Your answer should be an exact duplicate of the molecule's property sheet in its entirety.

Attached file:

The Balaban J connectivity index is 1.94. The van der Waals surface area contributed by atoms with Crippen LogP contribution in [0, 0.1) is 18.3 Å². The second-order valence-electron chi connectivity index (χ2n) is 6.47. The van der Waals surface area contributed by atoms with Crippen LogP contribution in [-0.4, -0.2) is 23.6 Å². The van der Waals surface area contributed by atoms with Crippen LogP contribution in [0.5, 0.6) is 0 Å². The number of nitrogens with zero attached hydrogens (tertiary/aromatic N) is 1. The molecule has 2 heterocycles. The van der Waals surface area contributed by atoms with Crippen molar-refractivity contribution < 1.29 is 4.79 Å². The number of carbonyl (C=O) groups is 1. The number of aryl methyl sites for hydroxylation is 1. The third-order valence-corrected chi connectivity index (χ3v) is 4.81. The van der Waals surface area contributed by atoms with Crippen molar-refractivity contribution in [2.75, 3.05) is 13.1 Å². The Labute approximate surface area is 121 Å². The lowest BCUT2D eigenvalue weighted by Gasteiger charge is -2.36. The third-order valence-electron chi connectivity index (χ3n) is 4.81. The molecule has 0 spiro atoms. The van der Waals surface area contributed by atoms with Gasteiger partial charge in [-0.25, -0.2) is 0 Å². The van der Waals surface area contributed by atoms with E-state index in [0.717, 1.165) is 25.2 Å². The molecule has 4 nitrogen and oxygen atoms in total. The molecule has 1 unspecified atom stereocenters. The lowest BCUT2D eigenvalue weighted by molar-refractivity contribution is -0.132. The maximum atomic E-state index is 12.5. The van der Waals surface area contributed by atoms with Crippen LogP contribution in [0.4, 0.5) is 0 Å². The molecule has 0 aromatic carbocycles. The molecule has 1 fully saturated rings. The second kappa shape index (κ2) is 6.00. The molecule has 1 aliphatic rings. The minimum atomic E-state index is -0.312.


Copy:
The Balaban J connectivity index is 1.94. The van der Waals surface area contributed by atoms with Crippen LogP contribution in [0, 0.1) is 18.3 Å². The second-order valence-electron chi connectivity index (χ2n) is 6.47. The van der Waals surface area contributed by atoms with Crippen LogP contribution in [-0.4, -0.2) is 23.6 Å². The van der Waals surface area contributed by atoms with Crippen LogP contribution in [0.5, 0.6) is 0 Å². The number of nitrogens with zero attached hydrogens (tertiary/aromatic N) is 1. The molecule has 2 heterocycles. The van der Waals surface area contributed by atoms with Crippen molar-refractivity contribution < 1.29 is 4.79 Å². The number of carbonyl (C=O) groups is 1. The number of aryl methyl sites for hydroxylation is 1. The third-order valence-corrected chi connectivity index (χ3v) is 4.81. The van der Waals surface area contributed by atoms with Crippen molar-refractivity contribution in [2.75, 3.05) is 13.1 Å². The Labute approximate surface area is 121 Å². The lowest BCUT2D eigenvalue weighted by Gasteiger charge is -2.36. The third-order valence-electron chi connectivity index (χ3n) is 4.81. The molecule has 0 spiro atoms. The van der Waals surface area contributed by atoms with Gasteiger partial charge in [-0.25, -0.2) is 0 Å². The van der Waals surface area contributed by atoms with E-state index in [0.717, 1.165) is 25.2 Å². The molecule has 4 nitrogen and oxygen atoms in total. The molecule has 1 unspecified atom stereocenters. The lowest BCUT2D eigenvalue weighted by molar-refractivity contribution is -0.132. The maximum atomic E-state index is 12.5. The van der Waals surface area contributed by atoms with Crippen LogP contribution in [0.4, 0.5) is 0 Å². The molecule has 0 aromatic carbocycles. The molecule has 1 fully saturated rings. The second kappa shape index (κ2) is 6.00. The molecule has 1 aliphatic rings. The minimum atomic E-state index is -0.312.